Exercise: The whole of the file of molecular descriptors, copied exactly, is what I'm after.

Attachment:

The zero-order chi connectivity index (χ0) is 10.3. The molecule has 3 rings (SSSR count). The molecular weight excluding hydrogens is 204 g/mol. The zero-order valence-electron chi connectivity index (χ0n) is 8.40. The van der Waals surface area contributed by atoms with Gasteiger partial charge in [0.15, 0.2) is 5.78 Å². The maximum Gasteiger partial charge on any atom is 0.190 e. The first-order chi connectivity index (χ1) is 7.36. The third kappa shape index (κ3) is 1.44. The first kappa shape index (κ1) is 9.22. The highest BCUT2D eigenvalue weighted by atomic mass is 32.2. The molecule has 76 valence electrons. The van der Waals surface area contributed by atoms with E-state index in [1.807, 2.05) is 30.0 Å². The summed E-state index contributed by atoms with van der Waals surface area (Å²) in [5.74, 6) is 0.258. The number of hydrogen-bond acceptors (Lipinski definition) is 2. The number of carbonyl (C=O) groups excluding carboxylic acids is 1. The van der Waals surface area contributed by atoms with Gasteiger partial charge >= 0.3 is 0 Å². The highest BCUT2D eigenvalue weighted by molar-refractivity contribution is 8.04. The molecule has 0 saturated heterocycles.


The zero-order chi connectivity index (χ0) is 10.3. The molecule has 3 rings (SSSR count). The molecular weight excluding hydrogens is 204 g/mol. The zero-order valence-electron chi connectivity index (χ0n) is 8.40. The van der Waals surface area contributed by atoms with Gasteiger partial charge in [0.15, 0.2) is 5.78 Å². The maximum Gasteiger partial charge on any atom is 0.190 e. The first-order chi connectivity index (χ1) is 7.36. The third kappa shape index (κ3) is 1.44. The first kappa shape index (κ1) is 9.22. The highest BCUT2D eigenvalue weighted by atomic mass is 32.2. The molecule has 76 valence electrons. The van der Waals surface area contributed by atoms with E-state index in [1.807, 2.05) is 30.0 Å². The summed E-state index contributed by atoms with van der Waals surface area (Å²) in [5.74, 6) is 0.258. The number of hydrogen-bond acceptors (Lipinski definition) is 2. The number of carbonyl (C=O) groups excluding carboxylic acids is 1. The van der Waals surface area contributed by atoms with Gasteiger partial charge >= 0.3 is 0 Å². The highest BCUT2D eigenvalue weighted by molar-refractivity contribution is 8.04. The molecule has 0 saturated heterocycles.